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Last week, I talked about stories (in a variety of media) set in Cambridge. Sim reviewed the film Victoria & Abdul. Tina reviewed a chilling British mystery, The Facts of Life and Death. Jean reviewed three books for us: the classic Gothic The Castle of Wolfenbach, Neil Gaiman’s Norse Mythology, and the intriguing My Real Children.

I have a bit of a fascination with Guy Fawkes Night, although I have no idea why. It seems like I’ve always known about the bonfires in England and this poem:

Remember, remember the fifth of November
Gunpowder, treason and plot.
I see no reason, why gunpowder treason
Should ever be forgot.

Monteagle letter

The famous Monteagle letter, a vaguely worded warning that provided just enough clues to reveal the plot.

As I’m typing this, I think maybe my father quoted that poem now and then — presumably on the fifth of November. I’ll have to ask my brother if he has any memory of that.

Of course, that just brings up another question — why would a farm boy from Indiana have that bit of verse in his repertoire? Is it one that used to appear in English literature text books, a poem that would hold some appeal for boys to memorize, back in the days when students were expected to memorize a few things during their school career?

My familiarity with the history of the attempt to blow up Parliament and King James (VI of Scotland, I of England) was pretty fuzzy until I read Faith and Treason by Antonia Fraser a few years ago. I got a refresher, recently, by watching the mini-series Gunpowder, Treason, and Plot on Netflix, originally shown on BBC Two in 2004.

The mini-series has two episodes, the first focused on Mary, Queen of Scots, and the second on her son King James (VI, I). Mary was played by Clémence Poésy who I loved in The Tunnel. James was played by Robert Carlyle who I loved to hate in Once Upon a Time.

Do you remember the Gunpowder Plot on the fifth of November?


Preparing the Bonfire #BriFri — 6 Comments

  1. I am not as familiar with it as I’d like to be but we watch V for Vendetta each year on November. Afterwards it always gets us talking and we read about the bonfires, parties and what’s behind it. I didn’t know about that Netflicks show but I am interested. I like Robert Carlyle too.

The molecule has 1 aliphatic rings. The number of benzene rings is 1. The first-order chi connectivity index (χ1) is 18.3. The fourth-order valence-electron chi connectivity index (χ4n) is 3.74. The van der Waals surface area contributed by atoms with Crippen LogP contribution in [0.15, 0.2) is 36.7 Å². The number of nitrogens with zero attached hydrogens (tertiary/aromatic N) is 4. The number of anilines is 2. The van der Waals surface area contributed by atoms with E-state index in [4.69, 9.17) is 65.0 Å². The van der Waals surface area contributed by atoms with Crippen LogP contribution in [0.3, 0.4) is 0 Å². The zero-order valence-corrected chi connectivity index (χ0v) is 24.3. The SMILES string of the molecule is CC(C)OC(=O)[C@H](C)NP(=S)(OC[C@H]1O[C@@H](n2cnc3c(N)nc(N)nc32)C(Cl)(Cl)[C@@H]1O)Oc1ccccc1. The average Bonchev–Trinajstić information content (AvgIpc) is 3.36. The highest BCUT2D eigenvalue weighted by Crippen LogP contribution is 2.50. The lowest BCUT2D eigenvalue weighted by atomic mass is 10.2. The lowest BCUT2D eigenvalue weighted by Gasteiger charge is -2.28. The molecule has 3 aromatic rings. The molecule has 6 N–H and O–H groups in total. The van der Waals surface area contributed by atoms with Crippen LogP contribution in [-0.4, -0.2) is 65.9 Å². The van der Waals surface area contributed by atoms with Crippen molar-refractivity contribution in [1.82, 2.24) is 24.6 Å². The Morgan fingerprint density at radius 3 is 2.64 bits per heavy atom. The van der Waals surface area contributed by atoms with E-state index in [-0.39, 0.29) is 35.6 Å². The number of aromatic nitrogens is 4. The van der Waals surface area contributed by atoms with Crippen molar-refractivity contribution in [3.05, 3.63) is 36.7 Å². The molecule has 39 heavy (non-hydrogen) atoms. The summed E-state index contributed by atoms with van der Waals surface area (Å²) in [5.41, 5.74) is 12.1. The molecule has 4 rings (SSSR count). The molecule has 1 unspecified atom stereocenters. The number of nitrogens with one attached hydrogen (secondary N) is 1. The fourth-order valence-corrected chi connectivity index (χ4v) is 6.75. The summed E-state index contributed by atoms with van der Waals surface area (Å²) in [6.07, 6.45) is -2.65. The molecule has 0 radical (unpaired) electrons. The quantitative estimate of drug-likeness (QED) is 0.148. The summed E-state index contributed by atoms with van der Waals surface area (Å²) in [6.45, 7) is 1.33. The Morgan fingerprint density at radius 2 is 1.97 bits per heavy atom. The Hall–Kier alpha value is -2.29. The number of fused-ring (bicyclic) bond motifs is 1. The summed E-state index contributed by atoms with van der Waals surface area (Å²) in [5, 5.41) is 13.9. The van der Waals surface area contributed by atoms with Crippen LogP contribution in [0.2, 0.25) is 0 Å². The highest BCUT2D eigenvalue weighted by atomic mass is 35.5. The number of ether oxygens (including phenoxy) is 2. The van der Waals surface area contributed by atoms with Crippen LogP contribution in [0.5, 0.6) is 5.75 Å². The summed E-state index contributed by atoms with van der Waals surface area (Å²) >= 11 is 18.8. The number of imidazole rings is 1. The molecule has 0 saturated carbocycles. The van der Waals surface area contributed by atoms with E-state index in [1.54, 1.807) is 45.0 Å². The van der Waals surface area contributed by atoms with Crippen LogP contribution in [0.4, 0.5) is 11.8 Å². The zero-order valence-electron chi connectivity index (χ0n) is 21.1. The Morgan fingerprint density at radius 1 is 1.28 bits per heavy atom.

2. I do remember that bit of poetry from Dad, at the breakfast table once, probably around this time of year when that date was mentioned. I think it amused him that it’s bad poetry, doggerel at least in the sense that poor grammar is used, on the final word, to make the meter and rhyme work.

    Besides school, it’s my understanding that children were expected to do something entertaining at social gatherings, (adults too in the years before radio) and if the choices were to sing, dance, or recite a memorized poem, well, that last one would have appealed to our introverted dad, who had a strong speaking voice but a tin ear.

  3. I too remember this poem. Sadly, I can’t remember where or when. I know I will share it with my family this year on the fifth of November.

  4. Pingback: Visiting England in Fiction #BriFri – Joy's Book Blog

  5. It’s interesting you should know that old rhyme – I hope you find out how it came to you. Antonia Fraser’s book is quite the best on the subject I’ve ever read – very balanced – unlike the drama ‘Gunpowder’ that’s on BBC TV over here at the moment, which whilst playing up the fact that Roman Catholics were treated abominably, ignores the fact that these guys were terrorists. Hope you like the piece about Ashby St Ledgers.

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